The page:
Introduction A pandemic of acute respiratory illness has shocked the world. Initially reported from Wuhan province, China in Dec 2019, currently, the viral illness is rapidly spreading across the globe. The virus spreads by droplet transmission, contact with infected case or contact with contaminated fomites. The disease was first recognized after a cluster of pneumonia outbreak was reported in late December 2019 from Wuhan China. A new, human coronavirus (HCoV) was isolated from these cases and identified as a betacoronavirus and provisionally named 2019 novel corona virus (2019-nCoV) using next-generation sequencing technology (1,2). On 11 Feb 2020, the International Committee on taxonomy of Viruses named the virus as “severe acute respiratory syndrome coronavirus 2” (SARS-CoV2) and World Health Organisation announced COVID-19, the name of the new disease caused by it. Many authors have studied the genome sequences of the circulating virus to understand the viral dynamics and the way this new strain has made its way into the human population and lead to the current pandemic. Speculations considering it a laboratory constructed or bioengineered virus have also emerged. Studies to suggest that it natural evolved from its existing ancestors in zoonotic reservoirs of have also been published.(3) However the research to establish the real origin of SARS-CoV2, is still underway. Discovery Coronavirus (CoV) was first isolated in 1965 by Tyrrell and Bynoe from the nasal washings of a male child. (4) Since their discovery in 1965, number of circulating strains of coronaviruses were identified, which were considered harmless pathogens, causing common cold and mild upper respiratory illness (5). Structure Coronaviruses (CoVs) have large linear positive stranded RNA genomes approximately 30 kb in size (26–32 kb) as they are about 125 nm in diameter (6,7), and comprise four genera (alpha-, beta-, gamma-, and delta-coronavirus) (6,7,8). The spherical or pleomorphic virions are enveloped and contain a helical nucleocapsid of nucleoproteins (N) associated with the RNA genome. Embedded in the envelope are 20 nm trimer of spike glycoprotein (s), also called peplomers which have a club shaped morphology and facilitate attachment to cells. Envelope also contains integral membrane (M) and envelope (E) proteins. CoVs belonging to the Beta coronavirus lineage have 5-7 nm spikes of an additional membrane glycoprotein hemagglutinin esterase. (7). Human Coronaviruses Till now Six human CoVs (HCoVs) have been confirmed: HCoV-NL63 and HCoV-229E, which belong to the alpha-coronavirus genus; and HCoV-OC43, HCoV-HKU1, SARS-CoV, and MERS-CoV, belong to the beta-coronavirus genus. SARS-CoV and MERS-CoV are the two major causes of severe pneumonia in humans.(5,9, 10, 11) SARS-CoV 2 is the seventh CoV know to infect humans. SARS-CoV and MERS-CoV SARS was the first known pandemic caused by a CoV. The disease got recognized in the late 2002 with the outbreak of acute atypical community acquired atypical pneumonia notice first at Guangdong Province and 29 countries got affected by the spread. (5, 9, 10). After the 2003 SARS-CoV pandemic resulted in widespread morbidity and mortality and same ended in Jun 2003. (9,10). This was followed by a novel CoV, which was isolated from a Saudi Arabian patient with severe acute respiratory syndrome in June 2012 and the virus was later named Middle East Respiratory Syndrome - Coronavirus (MERS-CoV). Since then, multiple outbreaks have been reported in or been epidemiologically linked to the Arabian Peninsula.(5,11). Besides SARS-CoV and MERS-CoV, the other human coronaviruses are global in their distribution in a seasonal endemic way are responsible for less than 0.6-2.5% of adult community acquired pneumonias patients. (12). Origin CoVs have been found in large number of domestic and wild mammals and birds. There are studies to suggest that birds and bats are the natural reservoirs of the virus (2, 13, 14). Coronaviruses also have a potential for interspecies transmission which can also cause zoonotic outbreaks. (11) Studies have suggested a bat origin of the HCoV-229E and HCoV-NL63. HCoV-229E have originated from bats with camelids acting as intermediate hosts. (13, 14, 15, 16) Molecular evolutionary analysis of HCoV-OC43 isolates suggests Bovine CoV (BCoV) is their genetically closest counterpart compared with other CoV species (17,18) A high similarity was observed between BCoV, canine respiratory coronavirus (CRCoV) and human coronavirus OC43 (HCoV-OC43) (12) The evolution of HCoV-OC43 has been shown to be by recombinant events.(12) However the origin of CoV HKU1 is currently unknown (18) Phylogenetic analysis has revealed that 2019-nCoV fell within the subgenus Sarbecovirus of the genus Betacoronavirus. The homology modelling by the authors derived that 2019-nCoV had a similar receptor-binding domain (RBD) structure to that of SARS-CoV, despite amino acid variation at some key residues and the ability of the virus to bind to the Angiotensin converting enzyme 2 (ACE2) in humans.(19). The genomic characterisation of the novel Coronavirus from Wuhan cluster by various study groups based on next-generation sequencing of samples from bronchoalveolar lavage fluid and cultured isolates was performed by various studies. Lu R et al studied the CoV isolated from nine inpatients, eight of whom had visited the Huanan seafood market in Wuhan. Their study showed that 2019-nCoV was related (with 88% identity) to two bat-derived severe acute respiratory syndrome (SARS)-like coronaviruses, bat-SL-CoVZC45 (GenBank accession number MG 772933) and bat-SL-CoVZXC21 (MG772934) and more distant from SARS-CoV (about 79%) and MERS-CoV (about 50%) (20) However their study also revealed that S gene of 2019-nCoV had the lowest sequence identity with bat-SL-CoVZC45 and bat-SL-CoVZXC21, at only around 75% (20) Zhou P et al demonstrated that the novel virus has 96.2% similarity to a bat SARS-related Coronavirus (SARSr-CoV; RaTG13 (MN996532.1)) (21). Zhang T et al showed that Pangolin CoV genes shower higher amino acid sequence identity to SARS-CoV-2 than to RaTG13 genes which included orf1b, spike protein(97.5% nucleotide identity), orf7a and orf10. The S1 protein which contains the RBD, is phylogenetically closer to pangolin-CoV than RaTG13 and this RBD region within the S1 was found to be conserved between Pangolin CoV and SARS-CoV2. The CoV spike (S) protein consisting of 2 subunits (S1 and S2), mediates infection of receptor-expressing host cells and the similarity between S1 protein of pangolin CoV to SARS-CoV2 points potential similarity in their pathogenic properties. (22) Though the origin of the SARS-CoV 2 is still a debatable topic but the recognition of the intermediate animal host is the crucial step in preventing further dissemination, future outbreaks and blocking the interspecies transmission. A naturally originated virus Outbreak of fatal respiratory illnesses in Wuhan, China lead to speculations that SARS-CoV2 could be laboratory manipulated virus, however a study published in Nature Medicine on 17 Mar 20 by Andersen et al concluded that the SARS-CoV2 is not a laboratory constructed or manipulated virus based on the RBD on the SARS-CoV2 (3). SARS-CoV-2 has RBD that has high affinity to ACE2 from humans, ferrets, cats and other species with high receptor homology 21 The receptor binding domain in SARS-CoV2 is different from that of SARS-CoV and the binding of SARS-CoV2 is not optimal based on computational analysis leading to the understanding that there is another mechanism of binding which has arisen out of natural selection of the virus in the human or human like ACE2. (3) The other salient finding of that study noted is the presence of a polybasic cleavage site at the junction of S1 and S2, though the role of this is not well established, may allow better cell to cell fusion without affecting viral entry 3,23,24. Genetic analysis of circulating strains We performed phylogenetic analysis of circulating coronaviruses strains using maximum likelihood method in MEGA software (see Fig. 1). The near full length sequences of currently circulating strains were randomly selected and downloaded from GeneBank. Recently isolated SARS-CoV2 from India were also included in the study. All sequences showed 99.98-100% similarity in the nucleotide sequences establishing a relationship between the currently circulating viruses and implying a recent shift to human. Fig 2 . Fig 1 Structure of SARS-CoV2 virus. Fig 1. Multiple sequence alignment in MEGA 7 of amino acid sequences of ORF 8 protein gene of 26 circulating strains. Amino acid position 84. Fig 1 Fig 2 Phylogenentic Relationship of CoVs Based on the Whole Genome. Maroon text denotes SARS-CoV2. Pink text denotes Pangolin CoV. Green text denotes RaTG13. Blue text denotes Bat SARSr- CoV ZC45 and Bat SARSr-CoVZXC21. Light blue denotes SARS CoV. Purple denotes MERS-CoV. Fig 2 The L & S type of the circulating SARS-CoV2 Xialu Tang et have carried out extensive study on the circulating SARS-CoV2 strains and divided the virus into two major types of SARS-CoV 2 defined by two single nucleotide polymorphisms that show complete linkage. The author found that SNPs at location 8,782 and 28,144 showed significant linkage. (25)The author analysed 103 SARS-CoV-2 virus strains and found that 101 showed complete linkage between the two SNPs: 72 strains exhibited a “CT” haplotype (defined as “L” type because T28,144 is in the codon of Leucine) and 29 strains exhibited a “TC” haplotype (defined as “S” type because C28,144 is in the codon of Serine) at these two sites. Thus the author proceeded to characterise and categorize the SARS-CoV-2 viruses into two major types, with L being the major type (∼70%) and S being the minor type (∼30%). Multiple sequence alignment in MEGA 7 of amino acid sequences of ORF 8 protein gene of 26 circulating strains from various locations around the globe to look for the frequency of the CT haplotype against the TC haplotype at position 84 was carried out. Our findings show that 11 out of 26 randomly selected strains showed Serine and 15 showed Leucine at position 84 of ORF 8(57.69%). Fig 3 . Fig 3 Multiple sequence alignment of protein sequences of 26 circulating strains ORF 8 showing the leucine at position 84 in 15 out of 26 strains. Fig 3 Why SARS CoV2 pandemic is different from previous CoV outbreak Although both SARS CoV2 and prior SARS-CoV utilize ACE2 receptors to invade respiratory epithelium, the magnitude of infections caused by SARS-CoV2 is enormous. We are still unable to pinpoint the original reservoir for SARS CoV2. SARS-CoV genome was found to be 99.8% similar to that from civet cats. The similarity of whole genome sequence of SARS CoV2 to pangolins is only 92% and 96.2% similarity to a bat SARS-related Coronavirus (SARSr-CoV; RaTG13) which is insufficient to prove beyond doubt that these are the source of the virus. SARS was a relatively rare disease and at the end of the epidemic more than 8000 cases had occurred from 01Nov 2002 to 31 Jul 2003 whereas the ongoing Covid 19 caused by SARS- CoV2 has already caused more than 20,00,000 cases across the globe in a span of approximately five months (26,27). Though the mode of spread of both the viruses is almost same, SARS COV2 is far more infectious than SARS-CoV and the reason for the same is yet to be established. Conclusion The world today is facing a crisis due to the pandemic caused by SAR-CoV2. Based on the available literature and ongoing research, it is interesting to see that the more virulent forms (SARS-CoV,MERS-CoV and SARS-CoV2) get adapted to humans at some point in time of their evolution and this moment is crucial to the transmission of these viruses to humans. The SARS-CoV 2 appears to have originated in bats and the intermediate host could be pangolins, however it is difficult at this point in time to confidently determine the zoonotic source. Once they enter the human population, it is only a matter of time after which the morbidity and mortality caused by these viruses reach pandemic levels. The whole genome sequence analysis of currently circulating human strains of SARS-CoV2 available show 99.98% similarity suggesting a recent introduction of the virus into humans. However, within these two types of SARS-CoV-2, L type (∼70%) and S type (∼30%) have been observed by Tang et al. The strains in L type is derived from S type. The L type as per the author’s conclusion appears to be more virulent and contagious. (25) The human-animal interphase created by either encroachment of natural habitat of wild animals, maintaining domestic animals which get infected or consumption of animals which may be harbouring the viruses is the tipping point as per a large number of studies. It is important to understand viral dynamics so that future outbreaks can be avoided by active surveillance for these viruses. Regulations also need to be formulated to restrict the domestication as well as consumption of wild animals.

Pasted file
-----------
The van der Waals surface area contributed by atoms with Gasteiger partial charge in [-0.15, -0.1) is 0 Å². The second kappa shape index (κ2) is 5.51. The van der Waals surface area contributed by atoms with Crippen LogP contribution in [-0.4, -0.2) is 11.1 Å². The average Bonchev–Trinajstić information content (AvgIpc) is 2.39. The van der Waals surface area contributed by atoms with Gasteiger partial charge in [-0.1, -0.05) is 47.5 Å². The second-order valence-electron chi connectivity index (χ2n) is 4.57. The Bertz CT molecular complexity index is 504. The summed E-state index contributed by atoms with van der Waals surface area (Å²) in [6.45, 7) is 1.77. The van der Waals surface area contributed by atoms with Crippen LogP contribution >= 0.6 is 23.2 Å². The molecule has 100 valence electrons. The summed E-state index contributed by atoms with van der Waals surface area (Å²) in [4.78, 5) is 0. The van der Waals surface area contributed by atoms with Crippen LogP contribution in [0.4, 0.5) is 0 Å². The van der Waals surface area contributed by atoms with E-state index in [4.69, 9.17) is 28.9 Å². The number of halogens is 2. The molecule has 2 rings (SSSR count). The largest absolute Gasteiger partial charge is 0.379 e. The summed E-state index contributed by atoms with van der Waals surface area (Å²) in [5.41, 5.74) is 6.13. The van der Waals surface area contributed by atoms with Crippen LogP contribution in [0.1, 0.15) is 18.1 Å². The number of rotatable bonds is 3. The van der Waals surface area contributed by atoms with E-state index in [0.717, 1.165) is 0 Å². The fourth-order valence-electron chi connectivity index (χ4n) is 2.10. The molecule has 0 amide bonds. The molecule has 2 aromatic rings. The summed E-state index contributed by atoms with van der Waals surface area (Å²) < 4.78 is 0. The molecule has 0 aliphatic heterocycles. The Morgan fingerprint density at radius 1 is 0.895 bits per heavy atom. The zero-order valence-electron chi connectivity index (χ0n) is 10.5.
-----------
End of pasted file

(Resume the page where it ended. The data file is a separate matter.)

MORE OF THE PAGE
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          Most cited references 4

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          CULTIVATION OF A NOVEL TYPE OF COMMON-COLD VIRUS IN ORGAN CULTURES.

           M Bynoe,  D. Tyrrell (1965)
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            Human Coronaviruses 229E and NL63: Close Yet Still So Far

            HCoV-NL63 and HCoV-229E are two of the four human coronaviruses that circulate worldwide. These two viruses are unique in their relationship towards each other. Phylogenetically, the viruses are more closely related to each other than to any other human coronavirus, yet they only share 65% sequence identity. Moreover, the viruses use different receptors to enter their target cell. HCoV-NL63 is associated with croup in children, whereas all signs suggest that the virus probably causes the common cold in healthy adults. HCoV-229E is a proven common cold virus in healthy adults, so it is probable that both viruses induce comparable symptoms in adults, even though their mode of infection differs. Here, we present an overview of the current knowledge on both human coronaviruses, focusing on similarities and differences.
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              A novel corona virus genome identified in a cluster of pneumonia cases Wuhan China 2019-2020

               W Tan,  Z Xhao,  X. MA (2020)
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                Author and article information

                Contributors
                Role: Professor and Head
                Role: Dean and Deputy Commandant
                Journal
                Med J Armed Forces India
                Med J Armed Forces India
                Medical Journal, Armed Forces India
                Elsevier
                0377-1237
                2213-4743
                27 April 2020
                27 April 2020
                Affiliations
                [a ]Department of Microbiology, AFMC, Pune
                [b ]AFMC, Pune
                Author notes
                Article
                S0377-1237(20)30069-1
                10.1016/j.mjafi.2020.04.008
                7183968
                32341622
                Categories
                Article

                human coronavirus, covid-19, sars cov-2, sars-cov, mers-cov